April’s posting took me back to his last published book, Life after Death. She quotes the last full paragraph, but it was the penultimate paragraph that caught my eye:
Besides being intellectual adventurers, our ascending souls serving as symbols of our lives’ journey, we are all also martyrs as mortality eventually defeats us. Shakespeare tells us what our religious imagery tells us: the victories of our life outlives its difficulties. The effort to transcend ourselves is all. “The rest is silence.”
That his final published book was on Life after Death takes on an appropriateness that only retrospect could know. Alan’s latest book was about how the afterlife is a topography of society’s hopes, dreams, desires, as well as our fears. Often tales of ascents to heaven is a glimpse into that afterlife that has a social function to validate one’s beliefs in the afterlife.
Heaven is the mirror of our souls and our souls are the creators of the landscapes of heaven…. Humans have been traveling to heaven to see what was there before heaven was a place where the beatified and sanctified dead went. But that is no guarantee that they are true. (LAD 711)
In terms of the hereafter, Alan would say that we need a healthy dose of doubt, that faith without doubt is fanaticism. But he would also say that the very fact they are unverifiable and vibrant indicates their importance.
…the very speculation that an afterlife exists seems like a human need and an ideal—again, like love, beauty, or justice—that exists in our minds rather than in the world and gives meaning to our lives. Like beauty and justice, life after death is no les important for being unverifiable. (LAD 713)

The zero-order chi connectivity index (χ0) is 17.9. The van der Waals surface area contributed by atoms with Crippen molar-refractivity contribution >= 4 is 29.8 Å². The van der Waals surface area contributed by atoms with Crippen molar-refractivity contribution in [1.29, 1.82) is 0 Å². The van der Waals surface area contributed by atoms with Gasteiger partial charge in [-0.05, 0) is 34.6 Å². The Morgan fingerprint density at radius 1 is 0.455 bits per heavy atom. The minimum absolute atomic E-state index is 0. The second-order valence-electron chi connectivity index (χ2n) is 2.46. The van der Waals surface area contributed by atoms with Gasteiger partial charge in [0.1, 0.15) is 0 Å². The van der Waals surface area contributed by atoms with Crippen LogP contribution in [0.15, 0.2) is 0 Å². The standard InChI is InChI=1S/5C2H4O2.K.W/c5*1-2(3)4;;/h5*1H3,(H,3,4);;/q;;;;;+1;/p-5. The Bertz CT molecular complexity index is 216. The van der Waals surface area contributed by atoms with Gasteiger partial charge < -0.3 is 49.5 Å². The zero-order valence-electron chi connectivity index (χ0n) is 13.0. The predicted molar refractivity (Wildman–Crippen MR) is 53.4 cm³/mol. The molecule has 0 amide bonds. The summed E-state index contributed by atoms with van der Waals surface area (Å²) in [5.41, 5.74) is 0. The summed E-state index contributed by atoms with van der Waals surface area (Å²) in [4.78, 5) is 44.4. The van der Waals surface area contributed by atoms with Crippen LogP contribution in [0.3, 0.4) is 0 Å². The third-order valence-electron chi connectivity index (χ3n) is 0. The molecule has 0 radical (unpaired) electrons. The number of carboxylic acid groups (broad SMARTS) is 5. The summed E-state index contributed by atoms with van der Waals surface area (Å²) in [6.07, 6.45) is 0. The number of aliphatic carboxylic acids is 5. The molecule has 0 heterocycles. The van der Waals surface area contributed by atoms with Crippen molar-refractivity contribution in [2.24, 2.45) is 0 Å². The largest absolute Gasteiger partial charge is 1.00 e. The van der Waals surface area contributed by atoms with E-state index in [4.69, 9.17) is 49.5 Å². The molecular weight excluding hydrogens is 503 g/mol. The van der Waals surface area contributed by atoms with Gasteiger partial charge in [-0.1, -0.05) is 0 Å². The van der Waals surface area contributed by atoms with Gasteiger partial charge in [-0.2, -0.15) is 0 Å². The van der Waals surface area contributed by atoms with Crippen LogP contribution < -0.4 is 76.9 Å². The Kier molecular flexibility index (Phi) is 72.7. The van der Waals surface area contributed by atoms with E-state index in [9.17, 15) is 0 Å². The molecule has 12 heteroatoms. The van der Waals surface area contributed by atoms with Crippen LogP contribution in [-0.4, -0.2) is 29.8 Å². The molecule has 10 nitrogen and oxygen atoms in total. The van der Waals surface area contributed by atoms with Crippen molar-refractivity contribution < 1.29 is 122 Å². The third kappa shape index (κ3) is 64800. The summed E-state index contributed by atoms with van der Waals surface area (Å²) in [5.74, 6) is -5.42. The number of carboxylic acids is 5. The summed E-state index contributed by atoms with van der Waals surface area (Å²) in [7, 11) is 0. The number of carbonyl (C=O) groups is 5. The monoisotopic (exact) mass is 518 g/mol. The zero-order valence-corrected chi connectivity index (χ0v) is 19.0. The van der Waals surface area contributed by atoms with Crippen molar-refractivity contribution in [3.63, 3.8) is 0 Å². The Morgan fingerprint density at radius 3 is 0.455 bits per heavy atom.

“The rest is silence.” This is a phrase that has haunted me before. They are Hamlet’s final words. Much hinges on what we mean by “rest.” Rest as that which remains, or rest as repose, a silent repose—a repose of peace. I have heard that Alan died peacefully; I truly hope his rest was silence. Alan placed the importance on the effort to transcend ourselves. While this transcendence of self is often taken to be a continued personal existence after death—the unverifiable—it also occurs through memory. While Alan has now entered his Sabbath rest, the rest of us remember, and through that remembrance he continues.
Driving to the university today, my memory fragmented and the fragments raced and collided in a chaotic chorus, moving from memory to memory without any clear direction: the way he signed my copy of his life after death book, comments he has given about my work, the first words he ever said to me, advice about life, his exuberant love of tea, his equal love of electronics.
All these memories, superimposed upon one another, now formed a single mass, but had not so far coalesced that I could not discern between them--between my oldest, my instinctive memories, and those others, inspired more recently by a taste or "perfume," and finally those which were actually the memories of another person from whom I had acquired them at second hand--if not real fissures, real geological faults, at least that veining, that variegation of colouring, which in certain rocks, in certain blocks of marble, points to differences of origin, age, and formation. (Marcel Proust, Swann's Way, In Search of Lost Time; trans. Moncrieff, Kilmartin, and Enright)